Town council looks at timber supply

The greatest consideration be given to using 2.3 million cubic meters as the annual allowable cut (AAC), rather than 2.5 million

District of Clearwater council has made three recommendations to the timber supply analysis for the Kamloops Timber Supply Area (TSA).

The recommendations came after a review of a discussion paper on the analysis by councillor Barry Banford. Now retired, Banford was formerly an operations manager with Clearwater Forest District.

The first recommendation is that the greatest consideration be given to protecting the midterm timber supply by using 2.3 million cubic meters as the annual allowable cut (AAC) for the Kamloops TSA, rather than 2.5 million as in the discussion paper.

This would help prevent a predicted fall-down predicted to happen in about 30 years time, plus give greater stability in the 30 – 80 year timeframe, Banford explained.

Recommendation number two is that every opportunity be undertaken to increase the timber harvesting land base. At a minimum, the current level should be maintained.

This would include a careful review of the parks and miscellaneous reserves, old growth management areas and mountain caribou habitat.

“Maybe there are reserves that aren’t needed anymore,” Banford said.

Taking or adding land from the timber harvesting land base has the biggest impact on decreasing or increasing the harvest levels, he explained.

The third recommendation is that, prior to the next timber supply review, actual field information be obtained to identify the site productivity projections.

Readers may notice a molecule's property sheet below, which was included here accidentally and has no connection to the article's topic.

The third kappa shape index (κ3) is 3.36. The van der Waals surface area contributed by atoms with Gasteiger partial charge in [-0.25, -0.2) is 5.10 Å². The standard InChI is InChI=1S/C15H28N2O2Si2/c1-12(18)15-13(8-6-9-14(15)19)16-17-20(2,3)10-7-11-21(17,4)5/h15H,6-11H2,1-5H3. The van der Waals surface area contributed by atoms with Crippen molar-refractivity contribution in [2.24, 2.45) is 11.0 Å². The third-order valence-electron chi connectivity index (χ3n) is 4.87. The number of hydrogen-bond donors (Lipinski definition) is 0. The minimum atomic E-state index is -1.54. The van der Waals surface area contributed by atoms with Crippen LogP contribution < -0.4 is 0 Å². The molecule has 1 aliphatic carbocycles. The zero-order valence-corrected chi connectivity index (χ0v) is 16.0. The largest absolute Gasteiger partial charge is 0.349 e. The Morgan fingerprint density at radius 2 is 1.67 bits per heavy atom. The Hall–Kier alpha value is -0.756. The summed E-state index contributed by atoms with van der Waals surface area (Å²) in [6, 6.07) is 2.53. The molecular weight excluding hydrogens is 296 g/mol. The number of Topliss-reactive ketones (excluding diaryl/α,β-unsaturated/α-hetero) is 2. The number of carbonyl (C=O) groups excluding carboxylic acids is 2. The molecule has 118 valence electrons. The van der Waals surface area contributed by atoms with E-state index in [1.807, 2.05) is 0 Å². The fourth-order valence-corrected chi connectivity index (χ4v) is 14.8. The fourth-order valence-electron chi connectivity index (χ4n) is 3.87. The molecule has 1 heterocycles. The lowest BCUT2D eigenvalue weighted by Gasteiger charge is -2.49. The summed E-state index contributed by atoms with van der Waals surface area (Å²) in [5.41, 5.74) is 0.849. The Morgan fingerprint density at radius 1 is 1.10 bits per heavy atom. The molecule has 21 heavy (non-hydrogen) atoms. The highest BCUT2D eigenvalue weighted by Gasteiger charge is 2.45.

How much timber a particular site can produce also has a big impact on harvest levels, Banford explained.

While some site field data has been collected, it was not enough and so computer modelling was used to fill in the gaps.

Having better data would mean better predictions in the next timber supply analysis, he said.

According to the discussion paper, the Ministry of Forests, Lands and Natural Resource Operations regularly reviews the timber supply for all timber supply areas and tree farm licenses in B.C.

The Kamloops TSA review examines the impacts of current legal requirements and forest management practices on the timber supply, economy, environment, and social conditions of the local area and province.

 

B.C.’s chief forester will determine a new AAC for the Kamloops TSA based on the review.

 

 

Just Posted

Former Times editor outlines his election platform

Keith McNeill officially in the running

Declaration of candidates is in

List of those running for mayor and council firmed up

Municipal spending outpaces population growth 4-fold in B.C.: report

Canadian Federation of Independent Business has released its annual operational spending report

Public remided to use caution in areas burned by wildfires

Post-wildfire areas have own set of hazards

64 cats seized from ‘bad situation’ now in BC SPCA care

The surrender is part of an ongoing animal cruelty investigation with BC SPCA Special Constable

Nanaimo’s Tilray Inc. briefly the world’s largest cannabis company

The company, only listed in the US, nearly reached $300 in afternoon trading on Wednesday

Woman who helped kidnap Elizabeth Smart released from prison

Smart was 14 years old when she was snatched from her Salt Lake City home in 2002 by street preacher Brian David Mitchell

New York books editor out after backlash over Jian Ghomeshi essay

Ian Buruma, who was appointed as editor of the New York Review of Books in late 2017, no longer works for the publication

B.C. couple plans sustainable, zero-waste life in the Shuswap

Plan includes building a tiny house before the snow flies

Housing slowdown forecast to cool B.C. economy

Conference Board says pipeline, trade uncertainty affecting investment

B.C. hockey product eyes shot at Olympic spot with China

Fletcher is one of 24 who travelled to Shenzhen, China for the first official Olympic dev camp.

Are you feeling lazy? That’s OK – it’s just science

UBC study shows that humans are hardwired to prefer being sloth-like

LETTER: Who do we blame for the tragedy of Marrisa Shen’s death?

The B.C. girl was killed in a Burnaby park last July

Most Read